• Your Tufts e-mail account is NOT behind a HIPAA-safe firewall and
cannot be e-mailed to from another institution without the message
traversing the internet.
What if I am unsure whether I can
disclose protected health information,
or whether information is, in fact,
protected health information?
• If in doubt, do not give out information without
first checking with your attending, clerkship,
course director, or other person responsible for the
confidentiality of health information in the
practice setting, usually the “Privacy Officer”.
• Remember that HIPAA is a new law and the
faculty, providers, and the public are just now
working through its implications for practice,
teaching, and research.
Basic Rule
No Use or Disclosure of PHI without patient authorization
• For treatment, payment and health care operations
Remember: Patient care and safety come first!
– In a teaching hospital, teaching is a part of treatment and a part
of our health care operations.
• Or When a specific regulatory exception under HIPAA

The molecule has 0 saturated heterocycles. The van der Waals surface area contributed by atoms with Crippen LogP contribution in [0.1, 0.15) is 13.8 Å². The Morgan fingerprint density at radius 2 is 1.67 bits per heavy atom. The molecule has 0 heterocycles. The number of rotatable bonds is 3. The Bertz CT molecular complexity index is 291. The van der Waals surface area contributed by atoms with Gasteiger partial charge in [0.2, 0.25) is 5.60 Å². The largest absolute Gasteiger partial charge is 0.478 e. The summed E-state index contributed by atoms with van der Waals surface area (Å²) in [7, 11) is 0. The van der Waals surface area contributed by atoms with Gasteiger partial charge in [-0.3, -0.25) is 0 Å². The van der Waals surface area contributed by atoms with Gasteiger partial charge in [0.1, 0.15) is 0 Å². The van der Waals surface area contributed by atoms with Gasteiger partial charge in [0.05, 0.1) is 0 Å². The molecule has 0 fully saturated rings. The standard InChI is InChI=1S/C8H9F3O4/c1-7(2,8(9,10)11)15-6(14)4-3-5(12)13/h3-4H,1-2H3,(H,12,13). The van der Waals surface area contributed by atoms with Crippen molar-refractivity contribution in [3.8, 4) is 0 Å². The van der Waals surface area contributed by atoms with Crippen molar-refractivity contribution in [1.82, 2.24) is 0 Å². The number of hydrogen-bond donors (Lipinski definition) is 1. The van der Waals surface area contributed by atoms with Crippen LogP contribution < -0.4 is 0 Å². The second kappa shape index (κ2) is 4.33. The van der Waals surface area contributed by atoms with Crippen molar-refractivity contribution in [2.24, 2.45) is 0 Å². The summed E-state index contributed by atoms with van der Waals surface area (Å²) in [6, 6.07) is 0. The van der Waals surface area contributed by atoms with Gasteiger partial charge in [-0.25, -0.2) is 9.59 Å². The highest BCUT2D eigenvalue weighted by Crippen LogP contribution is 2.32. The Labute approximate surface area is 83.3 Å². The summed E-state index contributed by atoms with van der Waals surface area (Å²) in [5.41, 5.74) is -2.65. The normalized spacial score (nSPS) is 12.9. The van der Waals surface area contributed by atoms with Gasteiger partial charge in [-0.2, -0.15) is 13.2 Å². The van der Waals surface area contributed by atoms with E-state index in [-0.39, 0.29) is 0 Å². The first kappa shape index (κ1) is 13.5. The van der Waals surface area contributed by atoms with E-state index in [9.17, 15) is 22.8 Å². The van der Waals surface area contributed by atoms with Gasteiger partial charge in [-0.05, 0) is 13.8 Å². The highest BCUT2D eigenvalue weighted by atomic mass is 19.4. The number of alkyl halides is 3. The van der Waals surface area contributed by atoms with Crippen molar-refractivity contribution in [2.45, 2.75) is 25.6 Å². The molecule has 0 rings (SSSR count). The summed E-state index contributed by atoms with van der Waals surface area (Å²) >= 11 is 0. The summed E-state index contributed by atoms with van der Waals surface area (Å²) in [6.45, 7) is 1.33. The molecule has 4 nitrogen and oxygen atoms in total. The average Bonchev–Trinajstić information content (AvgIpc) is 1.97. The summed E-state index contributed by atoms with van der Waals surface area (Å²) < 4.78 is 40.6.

applies, e.g., public health reporting, in emergencies/
disasters, to identify patients or locate family members;
and as required by law.
Keep in mind, there are special requirements under state law
for the use and disclosure of certain categories of highly
confidential information (e.g., HIV information, genetic
testing information, alcohol and drug abuse treatment
information, and mental health treatment information).
Basic Principles
Only use PHI that you need
Ask yourself: “Do I really need this?”
Only disclose PHI to meet a legitimate need
Ask yourself: “Do I need to disclose this?”
The golden rule:
– Ask yourself: “What would you wish done if
you or a close family member were the
HIPAA Review Certification
This is a required component of your application to the TUSM Visiting Student Program.
I certify that I have reviewed the TUSM HIPAA Guidelines:
Printed Name:_____________________________________
Print ONLY this page of this document and mail along with your application and other supporting
materials to:
TUSM Visiting Student Program
Registrar’s Office
145 Harrison Ave.
Boston, MA 02111